Tag Archives: Paul Auster

Paperbacks to Look Out for in October 2017

There’s a nicely varied bunch of paperbacks in the offing for October. I’ll start off with a book that’s been popular in my neck of the Twitter woods for quite some months. ‘What if I don’t want to hold your baby? – Can I date you without ever hearing about your divorce? – What can I demand of my mother now that I am an adult? – Is therapy pointless? – At what point does drinking a lot become a drinking problem? – Why does everyone keep asking me why I am not married?’ are some of the questions posed by Jami Attenberg’s All Grown Up, about twenty-first century womanhood narrated by a thirty-nine-year-old childless woman battling through society’s expectations and her own desires. I haven’t enjoyed everything Attenberg’s written but her last novel, Saint Mazie, was excellent and that blurb reminds me a little of Claire Messud’s take on the same subject, The Woman Upstairs, which immediately piques my interest.

My next choice also met with a good deal of tweeted enthusiasm when it was published in hardback although I’ve haven’t see much about it lately. Yaa Gyasi’s debut, Homegoing, follows the fortunes of two sisters – one sold into slavery, the other a slave-trader’s wife – taking her readers across three continents and seven generations. Homegoing tells ‘the very story of America’ according to the publishers, a somewhat ambitious claim but it does sound well worth a read.

I’m not sure I can say that about Paul Auster’s Man Booker shortlisted chunkster, 4321 which weighs in at over 850 pages. It’s the story of Archibald Isaac Ferguson, born on March 3rd 1947, just a month after Auster’s own birth – make of that what you will. The novel tells four parallel Cover imagestories of Ferguson’s life. ‘Each version of Ferguson’s story rushes across the fractured terrain of mid-twentieth century America, in this sweeping story of birthright and possibility, of love and the fullness of life itself’ say the publishers which is all very enticing and I’m a fan of much of Auster’s writing but the size of this one is intimidating to say the least. Perhaps Annabel’s review over at Annabookbel will help you to make up your mind about this one.

Per Petterson’s Echoland explores childhood through twelve-year-old Arvid, on holiday with his family at his grandparents’ in Denmark. About to make the leap from childhood to adolescence, Arvid takes himself off exploring on his bike, escaping the household’s intergenerational tensions and glorying in his new-found freedom. ‘Echoland is an extraordinarily subtle and truthful snapshot of growing up, with an emotional depth that lingers long after its final pages’ say the publishers which sounds very much in Petterson territory to me. He writes the kind of beautifully clipped yet often lyrical prose of which I’m very fond.

Pulitzer Prize-winning author Robert Olen Butler’s Perfume River looks at the fallout of the Vietnam War through the lens of one family, also beset by divisions. Although his father is close to death, Robert’s estranged brother refuses to come home. Instead a homeless stranger appears who will rock the entire family’s foundations. ‘Profound and poignant, Perfume River is an examination of relationships, personal choice, and how war resonates down the generations’ Cover imagesay the publishers.

My final choice, Gerard Reve’s The Evenings, is set in one of my favourite European cities which is one of its draws for me. It’s the story of ten evenings in the life of Frits van Egters as he walks the streets of post-war Amsterdam. That may seem a tad dull but it’s been voted one of the greatest novels of all time by the highly literary Dutch. Described by the publishers as ‘edgy, mesmerising, darkly ironical’ it sounds quite intriguing.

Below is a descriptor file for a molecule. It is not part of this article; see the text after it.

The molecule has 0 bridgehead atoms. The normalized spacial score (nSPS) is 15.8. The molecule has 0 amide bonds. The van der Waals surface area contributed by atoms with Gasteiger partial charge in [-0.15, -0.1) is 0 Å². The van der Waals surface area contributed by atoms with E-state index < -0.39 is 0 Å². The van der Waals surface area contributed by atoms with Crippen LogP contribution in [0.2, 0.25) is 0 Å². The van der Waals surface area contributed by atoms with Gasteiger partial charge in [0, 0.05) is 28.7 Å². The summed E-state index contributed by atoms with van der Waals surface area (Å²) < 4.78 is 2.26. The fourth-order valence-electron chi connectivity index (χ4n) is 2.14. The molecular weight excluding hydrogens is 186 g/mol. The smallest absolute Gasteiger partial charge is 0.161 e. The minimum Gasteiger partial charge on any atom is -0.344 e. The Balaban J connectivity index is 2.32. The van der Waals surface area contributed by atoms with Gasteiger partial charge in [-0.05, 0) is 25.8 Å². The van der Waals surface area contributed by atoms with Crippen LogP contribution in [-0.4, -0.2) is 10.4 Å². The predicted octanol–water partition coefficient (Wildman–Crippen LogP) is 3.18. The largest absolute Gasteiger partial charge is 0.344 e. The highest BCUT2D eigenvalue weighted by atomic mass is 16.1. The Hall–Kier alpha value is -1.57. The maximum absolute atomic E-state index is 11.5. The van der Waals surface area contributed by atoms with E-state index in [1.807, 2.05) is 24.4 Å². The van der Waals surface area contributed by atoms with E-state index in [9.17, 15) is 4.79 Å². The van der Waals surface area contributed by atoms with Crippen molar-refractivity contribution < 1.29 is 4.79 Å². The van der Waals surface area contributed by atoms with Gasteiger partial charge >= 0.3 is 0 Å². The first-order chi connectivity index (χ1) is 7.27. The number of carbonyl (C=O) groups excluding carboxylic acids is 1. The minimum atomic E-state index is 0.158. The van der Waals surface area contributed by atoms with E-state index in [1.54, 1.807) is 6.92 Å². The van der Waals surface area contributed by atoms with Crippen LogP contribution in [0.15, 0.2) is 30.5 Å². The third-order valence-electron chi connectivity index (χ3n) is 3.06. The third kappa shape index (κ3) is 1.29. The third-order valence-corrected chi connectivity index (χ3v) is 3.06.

That’s it for October’s paperbacks. A click on a title will take you to a fuller synopsis should you want to know more and If you’d like to catch up with October’s new titles they’re here.

Blasts from the Past: The New York Trilogy by Paul Auster (1985-6)

Cover imageThis is the latest in a series of occasional posts featuring books I read years ago about which I was wildly enthusiastic at the time, wanting to press a copy in as many hands as I could.

Paul Auster’s The New York Trilogy used to be a handy bellwether for me when talking to bookish acquaintances not yet friends. Enthusiasm might well lead to friendship, blank looks or – worse – annoyance might make me think twice. Of course, this doesn’t always hold true – H can’t stand it and we’re still together. The first thing you should know is that it’s a piece of metafiction and if you’re one of those readers who thinks that kind of thing is too tricksily clever for its own good, best move on.

City of Glass is the first of the three novels. Its protagonist is a crime writer who becomes a private investigator, later driven mad by his inability to solve a crime. Ghosts is about a private eye bored to the point of insanity by his surveillance of his writer subject while The Locked Room, whose title refers to a literary device in early detective fiction, is about a blocked writer who discovers his old friend’s unpublished fiction and not only publishes it but takes his missing friend’s place in his family. Each of the novels is closely interconnected with the others. It’s all about identity, writing and the many-layered nature of reality: Paul Austers abound in the first novel – a particular bugbear of H’s – and the second’s protagonists are all named after colours.

I’ve read all three novels several times over the years but not for a while, it has to be said. Writing about them now, I wonder if I’d feel quite so passionately as I did all those years ago although I still have a very soft spot for metafiction as my reading of Ben Lerner’s 10:04 last year reminded me.

What about you, any blasts from the past you’d like to share?